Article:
One of Mickey Katz’s many humorous album covers.

Mickey Katz, the great klezmer clarinetist and comedian, moved from Cleveland to Los Angeles after World War II to play in Spike Jones’ band. Katz was Joel Grey’s father and Jennifer Gray’s grandfather.

Mickey Katz was a shag carpet guy, I suspect, like my folks. Mickey and his wife lived in an apartment building in L.A. in the 1980s. I’ve read enough about Mickey Katz to guess what kind of carpet he went for.

Also, he liked Ba-Tampte pickles. (Another guess.) I occasionally run into relatives of Mickey Katz at Cleveland gigs. I feel I’m related to Mickey in a Big Fat Jewish Wedding way. My parents liked Don Hermann pickles, a local brand.

When philanthropist Milton Maltz started planning a local Jewish museum, he decided it needed a unifying theme. I called his secretary and said, “Mickey Katz.”

She connected me to the museum’s creative director, who, as it turned out, had gone to Brush High School with me. But I didn’t know him. He was a gentile from Lyndhurst; I was a Jew from South Euclid. I told him that Katz represented Jewish Cleveland history perfectly for the following reasons:

1. Katz played on the Goodtime on Lake Erie in the 1930s.

2. Katz played the Alpine Village, Herman Pirchner’s club at East 17th Street and Euclid Avenue, during the war.

3. Katz played the Ohio Villa casino in Richmond Heights. Gangsters like Moe Dalitz hung out there.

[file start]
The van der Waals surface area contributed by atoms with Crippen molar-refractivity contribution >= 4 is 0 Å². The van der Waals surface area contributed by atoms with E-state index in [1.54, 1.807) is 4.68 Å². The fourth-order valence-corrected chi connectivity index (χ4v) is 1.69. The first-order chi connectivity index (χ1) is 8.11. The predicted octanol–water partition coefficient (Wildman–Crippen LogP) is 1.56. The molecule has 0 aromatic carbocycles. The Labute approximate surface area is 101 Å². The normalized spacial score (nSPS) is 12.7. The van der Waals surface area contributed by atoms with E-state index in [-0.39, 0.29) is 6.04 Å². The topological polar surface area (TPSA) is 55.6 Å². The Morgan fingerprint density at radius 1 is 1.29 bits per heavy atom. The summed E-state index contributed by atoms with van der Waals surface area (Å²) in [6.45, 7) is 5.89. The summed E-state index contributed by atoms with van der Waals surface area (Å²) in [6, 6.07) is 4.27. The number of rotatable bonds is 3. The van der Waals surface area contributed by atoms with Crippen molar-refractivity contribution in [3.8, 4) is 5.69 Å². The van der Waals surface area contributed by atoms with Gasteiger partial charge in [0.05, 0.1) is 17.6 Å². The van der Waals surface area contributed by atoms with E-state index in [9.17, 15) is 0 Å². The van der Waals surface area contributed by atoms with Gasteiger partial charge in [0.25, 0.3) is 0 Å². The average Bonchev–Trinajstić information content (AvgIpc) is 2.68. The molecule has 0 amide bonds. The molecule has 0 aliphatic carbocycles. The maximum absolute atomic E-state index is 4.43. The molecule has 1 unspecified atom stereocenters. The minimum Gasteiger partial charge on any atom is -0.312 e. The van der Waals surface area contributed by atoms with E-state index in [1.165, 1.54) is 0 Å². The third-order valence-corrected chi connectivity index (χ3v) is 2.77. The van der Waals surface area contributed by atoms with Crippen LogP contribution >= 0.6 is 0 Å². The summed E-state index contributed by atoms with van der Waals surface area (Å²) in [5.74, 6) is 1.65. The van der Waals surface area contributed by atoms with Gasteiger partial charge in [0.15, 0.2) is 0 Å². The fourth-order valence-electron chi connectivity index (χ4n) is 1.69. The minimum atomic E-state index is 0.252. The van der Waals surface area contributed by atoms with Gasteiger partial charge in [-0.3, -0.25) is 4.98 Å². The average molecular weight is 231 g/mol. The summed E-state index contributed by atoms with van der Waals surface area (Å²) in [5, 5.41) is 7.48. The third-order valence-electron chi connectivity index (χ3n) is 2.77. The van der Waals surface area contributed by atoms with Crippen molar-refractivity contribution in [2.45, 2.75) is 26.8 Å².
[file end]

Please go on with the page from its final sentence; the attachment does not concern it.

4. Katz played with Phil Spitalny, who later toured with his all-girl orchestra.

The museum’s creative director went to New York, to Viacom, to purchase a video clip of Mickey Katz on “The Mike Douglas Show,” July 1973. This video clip is only viewable at the Maltz Museum of Jewish Heritage in Beachwood. I, too, have a copy of it, but my Brush buddy requested I not post it. I wonder how much longer I can hold out. I’ve held out 9 years.


In Mickey Katz’ autobiography “Papa Play for Me,” Katz tells a lot of dirty jokes. He also name-drops (“I was part of a regular bridge game consisting of George Burns, Dave Siegel, George Raft. Occasionally Chico Marx …).

He kvells about his family (“My creative wife (Grace), my sons Joel and Ronny.”).

And he mentions many Cleveland landmarks. The first half of the book reads like the Jewish Encyclopedia of Cleveland. For instance, Katz mentions a musician who went to an East 105th Street bagel shop at 1 a.m. in 1935 and demanded a half-dozen fresh bagels, which he ate next door at Solomon’s Deli with his corned beef sandwich, because Solomon’s was out of bagels. Where else are you going to find info like that?

Katz was once in an elegant London hotel but didn’t like his room, so Katz, who was short, marched to the front desk and said, “I’m Mickey Katz.” The clerk, peering down at Katz, said, “I don’t know any Mickey Katz, but I’ve heard of Mickey Mouse. Is that you, old boy?”

I’m not sure why Katz’ biography even exists. Maybe in 1977 – when the book came out – there was some media bounce because Katz’ son Joel Grey was huge in “Cabaret” then. The first line in the book is “… my son Joel Grey.”

Not everybody liked Katz or his persona. I used to bring Katz’ Yinglish (Yiddish-English) lyrics to Workmen’s Circle meetings for translation. My translators – mostly elderly Yiddishist purists – considered Katz shund (literary trash). Songs like “K’nock Around the Clock” and “Nudnik the Flying Shisl” (Pest the Flying Saucer) were beyond the pale.

When I lectured on Katz at a national Yiddish convention, I met two musicians who had worked with him: Hale Porter, a cantor; and singer Tanja Solnik. They had appeared in “Hello Solly” with Katz, which was a 1960s off-Broadway show.